The Pittsburgh massacre was the latest in a string of antisemitic attacks around the globe. It reminded us of the 2014 massacre at the Kehilat Bnei Torah synagogue in Jerusalem in 2014, where 6 lost their lives. In both cases, the victims were attacked because they were Jewish. In both cases, it was driven by antisemitism.
I must admit that I whilst mourning for the victims, for a split second I breathed a sigh of relief when Robert Bowers was named as the suspect in the Pittsburgh shooting. It was not a Ali or Hussein. That doesn’t of course mean that Muslim antisemitism is not rife, but also capable of killing.
Antisemitism, whether Christian or Muslim, cannot be excused and certainly cannot be explained. It is simply hatred for no reason. As Muslims, we struggle in combatting antisemitism in our own communities. Muslims Against Antisemitism aims to tackle antisemitism within Muslim communities head on. We are aware that this is not an easy task amongst some sections of the Muslim communities who have succumbed to extremist preaching and indoctrination. The alleged Pittsburgh terrorist shouted “I just want to kill Jews” as he committed the massacre, a scream that echoes the chats of the Muslim Brotherhood in 2011 in Egypt, with chants of “one day kill all Jews”. The unholy alliance of Islamist extremists and the far right could not have an uglier manifestation than this.
As governments have largely succeeded in tackling groups like ISIS and Al Qaeda, the ideological roots of them remains as potent as ever. Whether it’s the Muslim Brotherhood or Hizbollah, both remain groups with large spread support amongst Muslim communities in Britain and around Europe. Whilst the Pittsburgh massacre was not committed by a Muslim, it is our moral, religious and moral duty to combat all forms of antisemitism. Muslim antisemitism thrives on Western antisemitism, with copies of The Protocols of the Elders of Zion readily available in the Arabic speaking world.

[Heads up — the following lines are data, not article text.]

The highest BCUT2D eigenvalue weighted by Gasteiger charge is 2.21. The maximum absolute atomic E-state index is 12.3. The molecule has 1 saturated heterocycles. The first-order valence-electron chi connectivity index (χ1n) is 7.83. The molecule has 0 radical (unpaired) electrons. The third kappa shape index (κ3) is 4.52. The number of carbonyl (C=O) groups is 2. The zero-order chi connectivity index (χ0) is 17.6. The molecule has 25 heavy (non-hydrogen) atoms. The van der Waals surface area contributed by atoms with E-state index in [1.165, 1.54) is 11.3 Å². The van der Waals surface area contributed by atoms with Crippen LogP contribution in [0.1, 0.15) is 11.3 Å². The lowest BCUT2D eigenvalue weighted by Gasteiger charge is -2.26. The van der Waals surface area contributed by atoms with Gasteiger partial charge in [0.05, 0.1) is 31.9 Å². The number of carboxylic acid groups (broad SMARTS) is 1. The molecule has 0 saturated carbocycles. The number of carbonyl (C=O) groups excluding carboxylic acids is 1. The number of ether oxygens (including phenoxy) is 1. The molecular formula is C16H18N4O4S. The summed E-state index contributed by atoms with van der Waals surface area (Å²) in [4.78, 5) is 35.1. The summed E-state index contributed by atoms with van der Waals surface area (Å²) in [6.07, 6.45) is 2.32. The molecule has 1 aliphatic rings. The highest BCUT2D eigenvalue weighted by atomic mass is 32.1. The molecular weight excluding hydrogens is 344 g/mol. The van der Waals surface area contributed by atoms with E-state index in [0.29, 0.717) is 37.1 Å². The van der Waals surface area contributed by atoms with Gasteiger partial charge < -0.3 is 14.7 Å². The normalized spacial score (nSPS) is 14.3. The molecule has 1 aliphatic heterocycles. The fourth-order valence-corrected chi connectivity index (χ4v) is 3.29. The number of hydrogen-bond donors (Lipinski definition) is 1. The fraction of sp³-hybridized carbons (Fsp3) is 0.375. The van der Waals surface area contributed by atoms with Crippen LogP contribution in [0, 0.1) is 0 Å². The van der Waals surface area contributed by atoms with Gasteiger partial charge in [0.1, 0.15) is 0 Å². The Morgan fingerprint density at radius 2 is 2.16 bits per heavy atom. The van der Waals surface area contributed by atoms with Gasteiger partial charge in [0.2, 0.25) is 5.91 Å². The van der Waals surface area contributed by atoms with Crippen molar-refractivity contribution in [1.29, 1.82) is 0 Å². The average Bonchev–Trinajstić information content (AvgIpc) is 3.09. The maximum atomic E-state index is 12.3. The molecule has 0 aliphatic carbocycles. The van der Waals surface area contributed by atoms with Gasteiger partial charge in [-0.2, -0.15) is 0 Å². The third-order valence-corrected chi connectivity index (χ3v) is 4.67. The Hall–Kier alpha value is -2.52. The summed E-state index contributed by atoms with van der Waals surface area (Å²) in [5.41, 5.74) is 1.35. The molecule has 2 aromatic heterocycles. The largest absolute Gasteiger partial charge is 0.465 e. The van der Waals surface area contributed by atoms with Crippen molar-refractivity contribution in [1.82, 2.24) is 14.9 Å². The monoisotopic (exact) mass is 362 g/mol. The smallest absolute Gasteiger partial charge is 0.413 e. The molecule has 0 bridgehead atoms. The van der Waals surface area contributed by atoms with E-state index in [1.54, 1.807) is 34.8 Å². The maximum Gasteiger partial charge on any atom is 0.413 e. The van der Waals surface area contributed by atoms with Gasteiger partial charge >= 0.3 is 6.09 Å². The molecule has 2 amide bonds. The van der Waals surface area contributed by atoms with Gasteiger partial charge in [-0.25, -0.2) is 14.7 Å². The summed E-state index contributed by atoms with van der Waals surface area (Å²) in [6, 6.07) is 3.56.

Mainstream Arabic media, at the forefront of which is Al Jazeera Arabic has done more to spread antisemitism in the Arabic speaking world than any other medium in the modern age. It gave Yusuf Qaradawi, the spiritual leader of the Muslim Brotherhood and de facto spiritual guide to Qatar’s emir, a platform to spew his antisemitic venom across the world. His antisemitic videos are widely available on the internet.
The Labour government in Britain has banned Qaradawi from entering the UK in 2010, and rightly so. But his teachings continue to spread amongst Muslim communities in Britain via Aljazeera and mosques and schools run by Muslim Brotherhood affiliated groups.
The Pittsburgh massacre is a reminder to all of the civilised world that antisemitic preaching should no longer be tolerated, even if espoused by large sections of society. Combatting antisemitism will not be an easy task amongst Muslim communities, thanks to powerful and well funded groups like the Muslim Brotherhood and Hizbollah, but staying silent is no longer an option.
If anything positive has come out of the Pittsburgh massacre, it is the outpouring feelings of grief and support of Muslims to Jews. Muslims raised nearly $500,000 to support victims of the Pittsburgh massacre. Those are the Muslims who make us as Muslims confident that our struggle against antisemitism will prevail. It is time for moderate Muslims to rise against the forces of darkness that have for too long acted like a reign of terror amongst Muslim communities.
As Muslims, we need to intensify our war against antisemitism, because if we don’t, not only we will be culprits, but will also become victims.